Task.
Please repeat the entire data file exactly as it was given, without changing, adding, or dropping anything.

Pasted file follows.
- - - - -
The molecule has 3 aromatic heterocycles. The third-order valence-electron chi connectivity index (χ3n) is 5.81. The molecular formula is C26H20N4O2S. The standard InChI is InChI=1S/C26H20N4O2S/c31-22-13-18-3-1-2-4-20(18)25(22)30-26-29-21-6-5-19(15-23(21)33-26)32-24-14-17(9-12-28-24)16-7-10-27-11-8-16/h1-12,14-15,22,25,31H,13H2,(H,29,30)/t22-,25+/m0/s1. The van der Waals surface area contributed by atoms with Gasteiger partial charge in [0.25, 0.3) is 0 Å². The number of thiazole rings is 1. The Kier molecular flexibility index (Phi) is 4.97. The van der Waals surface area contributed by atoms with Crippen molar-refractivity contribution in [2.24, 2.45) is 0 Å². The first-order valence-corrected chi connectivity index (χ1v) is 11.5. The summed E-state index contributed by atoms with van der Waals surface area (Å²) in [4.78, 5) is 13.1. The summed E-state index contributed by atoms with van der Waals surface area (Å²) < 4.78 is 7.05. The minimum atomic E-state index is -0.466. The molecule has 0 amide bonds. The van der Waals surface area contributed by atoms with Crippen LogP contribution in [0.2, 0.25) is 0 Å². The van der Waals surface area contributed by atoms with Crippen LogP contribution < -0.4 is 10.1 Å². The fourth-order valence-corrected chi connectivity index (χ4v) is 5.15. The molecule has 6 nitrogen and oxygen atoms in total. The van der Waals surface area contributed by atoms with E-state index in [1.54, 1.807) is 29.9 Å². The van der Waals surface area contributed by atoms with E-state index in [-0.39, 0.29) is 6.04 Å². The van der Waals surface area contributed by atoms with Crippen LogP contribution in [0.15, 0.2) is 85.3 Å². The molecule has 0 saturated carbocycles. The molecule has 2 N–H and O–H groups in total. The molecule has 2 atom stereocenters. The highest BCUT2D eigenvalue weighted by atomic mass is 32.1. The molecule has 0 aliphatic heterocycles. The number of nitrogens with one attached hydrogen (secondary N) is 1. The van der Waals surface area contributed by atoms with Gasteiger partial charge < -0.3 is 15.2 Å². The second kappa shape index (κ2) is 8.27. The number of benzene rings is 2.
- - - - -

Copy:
The molecule has 3 aromatic heterocycles. The third-order valence-electron chi connectivity index (χ3n) is 5.81. The molecular formula is C26H20N4O2S. The standard InChI is InChI=1S/C26H20N4O2S/c31-22-13-18-3-1-2-4-20(18)25(22)30-26-29-21-6-5-19(15-23(21)33-26)32-24-14-17(9-12-28-24)16-7-10-27-11-8-16/h1-12,14-15,22,25,31H,13H2,(H,29,30)/t22-,25+/m0/s1. The van der Waals surface area contributed by atoms with Gasteiger partial charge in [0.25, 0.3) is 0 Å². The number of thiazole rings is 1. The Kier molecular flexibility index (Phi) is 4.97. The van der Waals surface area contributed by atoms with Crippen molar-refractivity contribution in [2.24, 2.45) is 0 Å². The first-order valence-corrected chi connectivity index (χ1v) is 11.5. The summed E-state index contributed by atoms with van der Waals surface area (Å²) in [4.78, 5) is 13.1. The summed E-state index contributed by atoms with van der Waals surface area (Å²) < 4.78 is 7.05. The minimum atomic E-state index is -0.466. The molecule has 0 amide bonds. The van der Waals surface area contributed by atoms with Crippen LogP contribution in [0.2, 0.25) is 0 Å². The van der Waals surface area contributed by atoms with Crippen LogP contribution < -0.4 is 10.1 Å². The fourth-order valence-corrected chi connectivity index (χ4v) is 5.15. The molecule has 6 nitrogen and oxygen atoms in total. The van der Waals surface area contributed by atoms with E-state index in [1.54, 1.807) is 29.9 Å². The van der Waals surface area contributed by atoms with E-state index in [-0.39, 0.29) is 6.04 Å². The van der Waals surface area contributed by atoms with Crippen LogP contribution in [0.15, 0.2) is 85.3 Å². The molecule has 0 saturated carbocycles. The molecule has 2 N–H and O–H groups in total. The molecule has 2 atom stereocenters. The highest BCUT2D eigenvalue weighted by atomic mass is 32.1. The molecule has 0 aliphatic heterocycles. The number of nitrogens with one attached hydrogen (secondary N) is 1. The van der Waals surface area contributed by atoms with Gasteiger partial charge < -0.3 is 15.2 Å². The second kappa shape index (κ2) is 8.27. The number of benzene rings is 2.